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AikiWeb System
11-05-2006, 12:30 AM
AikiWeb Poll for the week of November 5, 2006:

Does aikido contain an ethical code for you to follow?

I don't do aikido
Yes
No


Here are the current results (http://www.aikiweb.com/polls/results.html?poll_id=348).

markwalsh
11-05-2006, 06:55 AM
Non-violence

Mark Uttech
11-05-2006, 07:43 AM
Wonder

ESimmons
11-05-2006, 09:36 AM
Not implicitly.

Martin Ruedas
11-05-2006, 06:49 PM
Respect

Nafis Zahir
11-05-2006, 07:10 PM
Protect your uke.

ian
11-06-2006, 05:26 AM
Not implicitly.

Hi Eric. Interesting answer. I would say that 'explicitly' aikido doesn't contain an ethical code i.e., although people may layer on their own religious/ethical beliefs, the study of aikido doesn't require the same belief. However, I would say 'implicitly' there is an ethical code since some techniques have been altered to reduce damage, the method of training tends to be without teaching killing/maiming aspects of the techniques (or at least not training in them regularly), and the 'blending' aspect, although it can be used for applying techniques brutally, it can be used to apply techniques in a manner which is less damaging.

I'm willing to be convinced otherwise, but I think if aikido is being learnt, the manner of learning tends to produce a less brutal end to the technique than learning e.g. aiki-jitsu. Therefore, is this not some intrinsic ethical code?

jeff.
11-06-2006, 08:54 AM
i think this entirely depends upon your definition of aikido. it seems, broadly speaking, people define it in one of two ways:

1. a martial art (sort of the minimum definition)
2. a martial way, which contains the full teachings of osensei and his students

in the first case, the answer to the poll would be no in the explicit sense. tho i tend to agree with ian on the implicit ethics involved (at least via most teaching methodologies).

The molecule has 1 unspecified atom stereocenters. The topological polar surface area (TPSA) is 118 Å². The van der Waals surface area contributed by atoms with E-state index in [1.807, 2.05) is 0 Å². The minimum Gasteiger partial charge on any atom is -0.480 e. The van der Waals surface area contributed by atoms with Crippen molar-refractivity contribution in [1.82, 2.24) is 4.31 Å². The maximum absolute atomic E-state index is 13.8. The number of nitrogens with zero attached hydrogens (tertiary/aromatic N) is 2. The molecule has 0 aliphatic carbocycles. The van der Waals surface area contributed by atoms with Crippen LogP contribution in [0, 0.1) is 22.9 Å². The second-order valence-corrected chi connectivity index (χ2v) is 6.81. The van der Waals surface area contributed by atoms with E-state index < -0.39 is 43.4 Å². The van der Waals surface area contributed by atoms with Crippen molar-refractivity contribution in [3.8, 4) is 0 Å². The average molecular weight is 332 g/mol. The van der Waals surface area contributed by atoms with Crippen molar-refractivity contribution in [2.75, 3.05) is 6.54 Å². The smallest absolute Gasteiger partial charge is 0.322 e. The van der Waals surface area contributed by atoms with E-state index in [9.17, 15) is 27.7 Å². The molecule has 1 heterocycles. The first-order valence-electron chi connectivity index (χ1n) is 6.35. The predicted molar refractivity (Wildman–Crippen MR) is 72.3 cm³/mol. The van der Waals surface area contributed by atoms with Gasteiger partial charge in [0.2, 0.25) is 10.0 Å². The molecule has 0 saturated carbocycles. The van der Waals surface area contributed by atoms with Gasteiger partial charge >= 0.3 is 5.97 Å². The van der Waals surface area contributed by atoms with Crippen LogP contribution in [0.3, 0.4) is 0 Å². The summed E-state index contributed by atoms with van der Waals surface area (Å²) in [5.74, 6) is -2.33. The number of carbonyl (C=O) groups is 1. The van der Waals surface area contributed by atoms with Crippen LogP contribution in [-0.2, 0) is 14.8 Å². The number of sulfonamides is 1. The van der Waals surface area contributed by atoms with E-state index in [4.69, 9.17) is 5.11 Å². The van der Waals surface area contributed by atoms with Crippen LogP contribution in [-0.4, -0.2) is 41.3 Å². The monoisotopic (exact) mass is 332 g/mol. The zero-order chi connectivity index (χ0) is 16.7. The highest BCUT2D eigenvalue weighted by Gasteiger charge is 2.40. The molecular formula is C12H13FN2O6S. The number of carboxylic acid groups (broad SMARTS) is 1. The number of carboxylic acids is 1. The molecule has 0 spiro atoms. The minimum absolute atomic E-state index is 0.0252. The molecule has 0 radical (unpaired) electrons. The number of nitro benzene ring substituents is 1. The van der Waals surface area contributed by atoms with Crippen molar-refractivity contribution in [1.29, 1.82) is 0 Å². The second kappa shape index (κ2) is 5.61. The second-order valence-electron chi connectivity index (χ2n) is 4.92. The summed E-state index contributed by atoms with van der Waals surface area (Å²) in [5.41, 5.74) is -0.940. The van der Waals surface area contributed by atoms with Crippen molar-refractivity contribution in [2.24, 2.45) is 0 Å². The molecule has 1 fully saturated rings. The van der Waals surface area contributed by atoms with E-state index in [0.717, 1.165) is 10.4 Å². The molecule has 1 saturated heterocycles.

in the second case (which is what aikido is to me), i would argue that osensei (and the bulk of his students who continue(d) to teach) had a very specific ethical code in mind. which, i would agree, revolves around muteiko. tho i'm not sure if equating this term with our western understanding of "non-violence" is accurate. at least not in the sense of non-violence = pacifism. but if we understand non-violence to be the middle ground between pacifism and belief in violence as a solution (broadly speaking), then maybe muteiko would mean "non-violence". this would explain osensei's speaking against violence, while teaching self(and other)-defense techniques that are potentially very violent. such a middle ground allows room for the gray areas, and the possibility of using lesser violence to end greater violence, etc. while still remaining critical of violence, and being aware of the slippery slope that violence is.

but yeah: i suppose what i getting at is that muteiko would, i think, be the center of the ethical code for aikido -- but that it has far reaching implications, and itself likely based in the principles of bushido.

fun!

ESimmons
11-06-2006, 02:28 PM
Hi Eric. Interesting answer. I would say that 'explicitly' aikido doesn't contain an ethical code i.e., although people may layer on their own religious/ethical beliefs, the study of aikido doesn't require the same belief. However, I would say 'implicitly' there is an ethical code since some techniques have been altered to reduce damage, the method of training tends to be without teaching killing/maiming aspects of the techniques (or at least not training in them regularly), and the 'blending' aspect, although it can be used for applying techniques brutally, it can be used to apply techniques in a manner which is less damaging.

I'm willing to be convinced otherwise, but I think if aikido is being learnt, the manner of learning tends to produce a less brutal end to the technique than learning e.g. aiki-jitsu. Therefore, is this not some intrinsic ethical code?

I meant explicitly. Brain fart.

Good post.

Ron Tisdale
11-06-2006, 02:50 PM
Hi Ian,